Two months ago I welcomed an eight-week-old puppy into my home. Her name is Magnolia Blossom. “Maggie,” for a favorite E. E. Cummings poem, and “Blossom,” because that’s what beautiful things do.
I also have a thirteen-year-old dog. Her name is Betsy and she truly was the apple of my son’s eye. She surrounded him with love every day and he showered her with the same. I can look at certain photos of him wrapped in her embrace and see her willingness to be the vessel to take on his sorrow. The tilt in her head says, “Leave it all here with me,” and, in the heaviness of his posture, I know that he did. There’s no doubt in my mind that his time here was made longer on account of her love. She’s an amazing girl, and throughout my grief, my constant companion. She’s sat with me through my darkest of days and walked a countless number of miles with me those first two years. She never leaves my side, still. Age has slowed her steps, but not her unconditional love. She’s also grieved this loss. I recognize it at times in our similar and somewhat somber demeanor.
While I take great refuge in the sound of silence, I also miss the sound of joy in my home. The sounds of the living and everyday life… my laughter, my son’s laughter, Betsy’s happy feet jumping about on the floor.
The arrival of the new puppy brings a sense of joy back to my life and I see that for Betsy, too. For her, I see a returned pep-in-her-step as she prances about with a toy in her mouth. She can’t keep up with the speed of the little one, but she walks in a showing-off fashion with her toy held high as if to say, “Sure, she’s cute, but can she do this?!” She’s patient, kind, and incredibly tolerant of Maggie’s puppy shenanigans. She was born to be a mentor and Maggie follows her everywhere. We all need purpose and Betsy seems to have found a renewed sense of one having Maggie under her wing.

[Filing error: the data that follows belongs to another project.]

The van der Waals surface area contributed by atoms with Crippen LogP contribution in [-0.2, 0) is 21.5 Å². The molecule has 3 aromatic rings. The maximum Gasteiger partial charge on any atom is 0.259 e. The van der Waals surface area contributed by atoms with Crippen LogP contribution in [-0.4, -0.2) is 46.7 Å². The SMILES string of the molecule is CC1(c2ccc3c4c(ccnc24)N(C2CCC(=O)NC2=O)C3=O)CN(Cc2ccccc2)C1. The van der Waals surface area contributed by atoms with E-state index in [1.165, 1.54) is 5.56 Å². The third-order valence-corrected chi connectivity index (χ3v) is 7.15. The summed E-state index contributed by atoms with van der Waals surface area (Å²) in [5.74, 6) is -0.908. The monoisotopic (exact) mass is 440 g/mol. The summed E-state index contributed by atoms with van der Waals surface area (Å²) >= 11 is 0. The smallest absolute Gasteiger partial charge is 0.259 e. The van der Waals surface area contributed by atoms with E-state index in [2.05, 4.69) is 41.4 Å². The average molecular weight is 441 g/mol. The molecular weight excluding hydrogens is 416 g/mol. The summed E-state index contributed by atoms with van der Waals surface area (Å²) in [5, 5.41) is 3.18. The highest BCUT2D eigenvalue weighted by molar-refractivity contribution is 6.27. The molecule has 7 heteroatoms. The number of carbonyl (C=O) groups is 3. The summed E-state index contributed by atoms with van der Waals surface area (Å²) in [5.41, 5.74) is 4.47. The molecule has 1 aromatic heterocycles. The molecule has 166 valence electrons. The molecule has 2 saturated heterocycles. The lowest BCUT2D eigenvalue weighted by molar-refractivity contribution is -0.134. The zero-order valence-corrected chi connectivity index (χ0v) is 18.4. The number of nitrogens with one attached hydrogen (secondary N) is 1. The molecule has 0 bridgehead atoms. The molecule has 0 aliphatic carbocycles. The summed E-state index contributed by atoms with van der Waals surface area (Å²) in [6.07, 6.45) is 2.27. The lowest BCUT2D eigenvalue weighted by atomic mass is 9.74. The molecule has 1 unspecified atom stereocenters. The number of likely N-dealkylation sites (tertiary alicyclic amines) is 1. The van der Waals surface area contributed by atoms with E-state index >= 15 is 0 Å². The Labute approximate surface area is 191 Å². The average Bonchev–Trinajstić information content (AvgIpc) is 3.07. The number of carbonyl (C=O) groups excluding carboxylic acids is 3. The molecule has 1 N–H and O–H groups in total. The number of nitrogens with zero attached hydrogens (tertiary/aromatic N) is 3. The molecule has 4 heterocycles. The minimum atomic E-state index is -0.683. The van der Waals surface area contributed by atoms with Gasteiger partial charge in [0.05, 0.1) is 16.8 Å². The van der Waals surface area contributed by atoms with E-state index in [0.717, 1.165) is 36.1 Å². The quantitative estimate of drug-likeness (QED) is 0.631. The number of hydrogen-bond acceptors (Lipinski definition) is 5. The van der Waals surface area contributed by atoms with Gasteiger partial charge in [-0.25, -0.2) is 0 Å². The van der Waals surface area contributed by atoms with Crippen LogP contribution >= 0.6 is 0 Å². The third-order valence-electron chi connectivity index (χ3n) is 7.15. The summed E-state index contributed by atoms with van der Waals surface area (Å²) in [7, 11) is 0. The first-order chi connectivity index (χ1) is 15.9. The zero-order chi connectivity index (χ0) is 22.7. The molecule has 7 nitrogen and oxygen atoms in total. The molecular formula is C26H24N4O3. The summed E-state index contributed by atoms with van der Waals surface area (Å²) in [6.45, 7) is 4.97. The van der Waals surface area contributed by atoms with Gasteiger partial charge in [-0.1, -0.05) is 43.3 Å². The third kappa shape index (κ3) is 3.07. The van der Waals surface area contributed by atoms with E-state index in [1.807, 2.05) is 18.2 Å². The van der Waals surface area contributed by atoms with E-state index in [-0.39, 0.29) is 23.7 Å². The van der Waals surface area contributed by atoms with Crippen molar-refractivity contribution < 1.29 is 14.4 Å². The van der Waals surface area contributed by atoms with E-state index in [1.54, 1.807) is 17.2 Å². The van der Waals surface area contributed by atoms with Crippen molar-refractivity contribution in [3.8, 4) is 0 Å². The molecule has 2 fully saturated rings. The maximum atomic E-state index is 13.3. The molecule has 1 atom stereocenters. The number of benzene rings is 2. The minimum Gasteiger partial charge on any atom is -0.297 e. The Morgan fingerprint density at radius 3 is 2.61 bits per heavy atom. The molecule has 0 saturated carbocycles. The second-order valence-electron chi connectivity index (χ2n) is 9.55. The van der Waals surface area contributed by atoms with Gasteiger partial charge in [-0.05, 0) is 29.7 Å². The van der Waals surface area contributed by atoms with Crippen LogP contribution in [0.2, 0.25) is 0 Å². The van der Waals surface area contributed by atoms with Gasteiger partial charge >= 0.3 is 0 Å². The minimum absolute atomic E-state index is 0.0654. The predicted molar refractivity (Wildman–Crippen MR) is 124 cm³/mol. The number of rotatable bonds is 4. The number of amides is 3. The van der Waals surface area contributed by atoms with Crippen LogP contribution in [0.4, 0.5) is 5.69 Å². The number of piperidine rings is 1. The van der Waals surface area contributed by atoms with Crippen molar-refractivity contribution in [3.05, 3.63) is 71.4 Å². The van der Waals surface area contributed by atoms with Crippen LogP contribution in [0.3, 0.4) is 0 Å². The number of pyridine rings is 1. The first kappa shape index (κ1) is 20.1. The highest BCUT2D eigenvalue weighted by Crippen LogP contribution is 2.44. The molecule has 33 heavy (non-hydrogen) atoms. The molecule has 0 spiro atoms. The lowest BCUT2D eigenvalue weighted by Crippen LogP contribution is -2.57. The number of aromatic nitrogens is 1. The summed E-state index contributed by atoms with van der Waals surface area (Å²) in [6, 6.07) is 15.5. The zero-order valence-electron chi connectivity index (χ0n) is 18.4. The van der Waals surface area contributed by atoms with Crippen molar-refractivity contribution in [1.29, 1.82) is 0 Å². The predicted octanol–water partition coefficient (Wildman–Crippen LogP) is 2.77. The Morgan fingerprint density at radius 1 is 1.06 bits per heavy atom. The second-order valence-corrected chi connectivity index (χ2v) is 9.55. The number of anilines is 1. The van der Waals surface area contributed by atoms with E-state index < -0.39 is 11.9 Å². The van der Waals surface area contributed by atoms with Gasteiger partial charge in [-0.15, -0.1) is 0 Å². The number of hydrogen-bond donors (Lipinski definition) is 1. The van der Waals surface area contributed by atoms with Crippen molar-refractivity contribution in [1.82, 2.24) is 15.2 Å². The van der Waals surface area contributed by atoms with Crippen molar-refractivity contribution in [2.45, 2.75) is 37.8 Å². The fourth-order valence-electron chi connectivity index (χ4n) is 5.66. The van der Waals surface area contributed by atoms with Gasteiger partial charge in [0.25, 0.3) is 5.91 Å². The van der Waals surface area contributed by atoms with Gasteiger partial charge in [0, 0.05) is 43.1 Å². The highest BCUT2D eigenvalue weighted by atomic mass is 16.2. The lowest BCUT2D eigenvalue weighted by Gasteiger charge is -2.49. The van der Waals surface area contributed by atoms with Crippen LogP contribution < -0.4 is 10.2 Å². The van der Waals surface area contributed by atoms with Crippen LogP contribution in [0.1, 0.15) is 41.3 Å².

And then there’s me. I watch Maggie experience things for the first time and, through her eyes, I’m reminded to look at things for the simple joys they bring. She chases her shadow to the fence as though she can coral it and it reminds me of being a kid trying to catch my own. She stops and stares to the sky at the sound of a bird or a plane flying overhead and I’m reminded how beautiful it is to simply stand and look to the sky. She watches the wind rustle the trees and tosses her head while she tilts her nose up as though she might land the breeze. She loves to go for walks and she trots down the sidewalk with such poise. She’s so confident in her steps and I wish to find the same in my own. I can’t wait to take her for her first hike, first swim, her first visit to the ocean. She’s so full of wonder.
She’s already associated the ringtone on the alarm clock to be get-up-and-go-time, so the fun for her repeatedly begins every morning with a joyful energy that has her licking my face as if to say, “It’s a new day-hurry, hurry, getup-it’s a new day!!”, and nothing wakes you up with a smile quite like having your ears licked.
And her excitement wakes Betsy. She might not have the oomph to jump on the bed anymore, but her wiggly behind and wagging tail thump her happy drum roll on the wall. I watch them play together and I can’t resist sitting on the floor and letting them drag me in. It brings out my own joyful laughter. A sound I’ve not heard in my own voice, and a sound I’ve not heard in my home, for almost three years.
And somehow the sound of my son’s laughter comes to return with my own.